You mentioned Shakespeare's contemporaries. Which of those playwrights, and which of their plays, do you most enjoy?

My favorites are Marlowe, Dekker, Jonson, Middleton, Webster and the much-underrated Beaumont and Fletcher. Thomas Kyd's The Spanish Tragedy is another favorite and, of course, The Malcontent by my namesake, John Marston. I use the standard themes and conventions of Elizabethan and Jacobean theatre to devise my own plays for Westfield's Men. They would have had a large repertoire, getting through 30 to 40 plays a season. I try to invent plays which most suit their particular talents. Shakespeare, inevitably, provides much inspiration. The Corrupt Bargain, the play featured at the start of The Roaring Boy, is inspired by Measure for Measure.

Do you think you would have been happy living back in 16th-century London? If you had lived back then, do you think you would have been a playwright?

I'd love to have lived in 16th-century London. It was an exciting time. I doubt if I could have made a living as a dramatist for more than a couple of years (very few people did), but I would have been involved with the theater at some level.

In addition to writing about Nicholas Bracewell and his merry band, you've penned nearly as many mysteries featuring the pugnacious Ralph Delchard and his more studious partner, Gervase Bret, two of William the Conqueror's "Domesday" surveyors. Tell me what provoked your interest in the Domesday stories?

It arose out of regular visits I'd been making to Normandy and the fact that I have a passion for visiting English cathedrals. The last time I saw the Bayeux Tapestry [a massive picture story recounting the Battle of Hastings, in 1066], I was reminded what a wonderful piece of propaganda it was. There's no Anglo-Saxon equivalent. Victors write history. I thought it would be interesting to explore Norman England in more detail and see it from other points of view. That's why I made Gervase Bret come from mixed Saxon and Breton parentage. He has divided loyalties and sees things from new angles.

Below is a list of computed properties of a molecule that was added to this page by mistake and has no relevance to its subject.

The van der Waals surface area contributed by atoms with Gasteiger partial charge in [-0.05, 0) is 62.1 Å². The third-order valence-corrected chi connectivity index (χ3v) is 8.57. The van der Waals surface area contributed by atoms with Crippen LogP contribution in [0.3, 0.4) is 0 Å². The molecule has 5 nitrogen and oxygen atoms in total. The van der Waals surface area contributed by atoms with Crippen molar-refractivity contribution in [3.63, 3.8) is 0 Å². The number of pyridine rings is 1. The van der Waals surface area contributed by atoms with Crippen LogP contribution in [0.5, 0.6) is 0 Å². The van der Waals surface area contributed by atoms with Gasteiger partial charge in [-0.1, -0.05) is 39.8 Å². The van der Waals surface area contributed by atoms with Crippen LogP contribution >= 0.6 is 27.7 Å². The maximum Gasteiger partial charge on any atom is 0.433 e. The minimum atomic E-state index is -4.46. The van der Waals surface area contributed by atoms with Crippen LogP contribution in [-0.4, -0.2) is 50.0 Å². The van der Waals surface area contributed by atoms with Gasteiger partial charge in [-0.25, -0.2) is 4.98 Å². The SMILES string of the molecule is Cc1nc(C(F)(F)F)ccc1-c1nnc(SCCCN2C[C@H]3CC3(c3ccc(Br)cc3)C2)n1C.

So far you have published six Domesday novels in the States (and more in Britain), without any obvious end in sight. Do you have a specific story arc in mind for this series, or can you see it going on as long as readers will buy the novels?

The Domesday Book covered 34 counties, each one different, each one throwing up a new set of problems for my commissioners. I have tried to ring the changes by resting two of the commissioners from time to time and bringing in replacements (such as in The Stallions of Woodstock and The Wildcats of Exeter), who provide strong narrative elements. In the 10th volume, The Owls of Gloucester, just finished, I introduce William the Conqueror for the first time in the series -- though I did use him in a short story called "Domesday Deferred" [included in the anthology Crime Through Time II, edited by Miriam Grace Monfredo and Sharan Newman].

My original idea was to fit all the pieces of the Norman jigsaw together, but I doubt if I -- or my readers -- will last out the full 34 counties. I'll go on as long as the ideas continue to flow and the commissions come in from my publishers.